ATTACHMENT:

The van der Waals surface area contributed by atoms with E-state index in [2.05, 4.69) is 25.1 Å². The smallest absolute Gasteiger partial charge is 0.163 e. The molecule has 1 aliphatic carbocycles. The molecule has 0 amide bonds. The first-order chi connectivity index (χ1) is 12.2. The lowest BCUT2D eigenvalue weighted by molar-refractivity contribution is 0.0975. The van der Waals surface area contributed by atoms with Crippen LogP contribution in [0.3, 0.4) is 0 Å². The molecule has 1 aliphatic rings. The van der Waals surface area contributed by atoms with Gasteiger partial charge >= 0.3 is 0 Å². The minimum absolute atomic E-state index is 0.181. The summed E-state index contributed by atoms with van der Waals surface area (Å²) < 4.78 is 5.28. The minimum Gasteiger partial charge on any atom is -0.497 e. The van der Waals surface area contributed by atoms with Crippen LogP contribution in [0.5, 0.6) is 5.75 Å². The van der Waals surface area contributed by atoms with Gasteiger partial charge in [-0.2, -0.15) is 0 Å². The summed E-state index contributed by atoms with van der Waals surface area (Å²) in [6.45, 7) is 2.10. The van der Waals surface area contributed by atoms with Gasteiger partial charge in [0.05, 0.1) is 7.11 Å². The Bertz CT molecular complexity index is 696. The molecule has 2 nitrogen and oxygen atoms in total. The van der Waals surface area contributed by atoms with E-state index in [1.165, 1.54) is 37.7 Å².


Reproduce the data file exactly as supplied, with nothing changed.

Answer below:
The van der Waals surface area contributed by atoms with E-state index in [2.05, 4.69) is 25.1 Å². The smallest absolute Gasteiger partial charge is 0.163 e. The molecule has 1 aliphatic carbocycles. The molecule has 0 amide bonds. The first-order chi connectivity index (χ1) is 12.2. The lowest BCUT2D eigenvalue weighted by molar-refractivity contribution is 0.0975. The van der Waals surface area contributed by atoms with Crippen LogP contribution in [0.3, 0.4) is 0 Å². The molecule has 1 aliphatic rings. The van der Waals surface area contributed by atoms with Gasteiger partial charge >= 0.3 is 0 Å². The minimum absolute atomic E-state index is 0.181. The summed E-state index contributed by atoms with van der Waals surface area (Å²) < 4.78 is 5.28. The minimum Gasteiger partial charge on any atom is -0.497 e. The van der Waals surface area contributed by atoms with Crippen LogP contribution in [0.5, 0.6) is 5.75 Å². The van der Waals surface area contributed by atoms with Gasteiger partial charge in [-0.2, -0.15) is 0 Å². The summed E-state index contributed by atoms with van der Waals surface area (Å²) in [6.45, 7) is 2.10. The van der Waals surface area contributed by atoms with Gasteiger partial charge in [0.05, 0.1) is 7.11 Å². The Bertz CT molecular complexity index is 696. The molecule has 2 nitrogen and oxygen atoms in total. The van der Waals surface area contributed by atoms with E-state index in [1.165, 1.54) is 37.7 Å².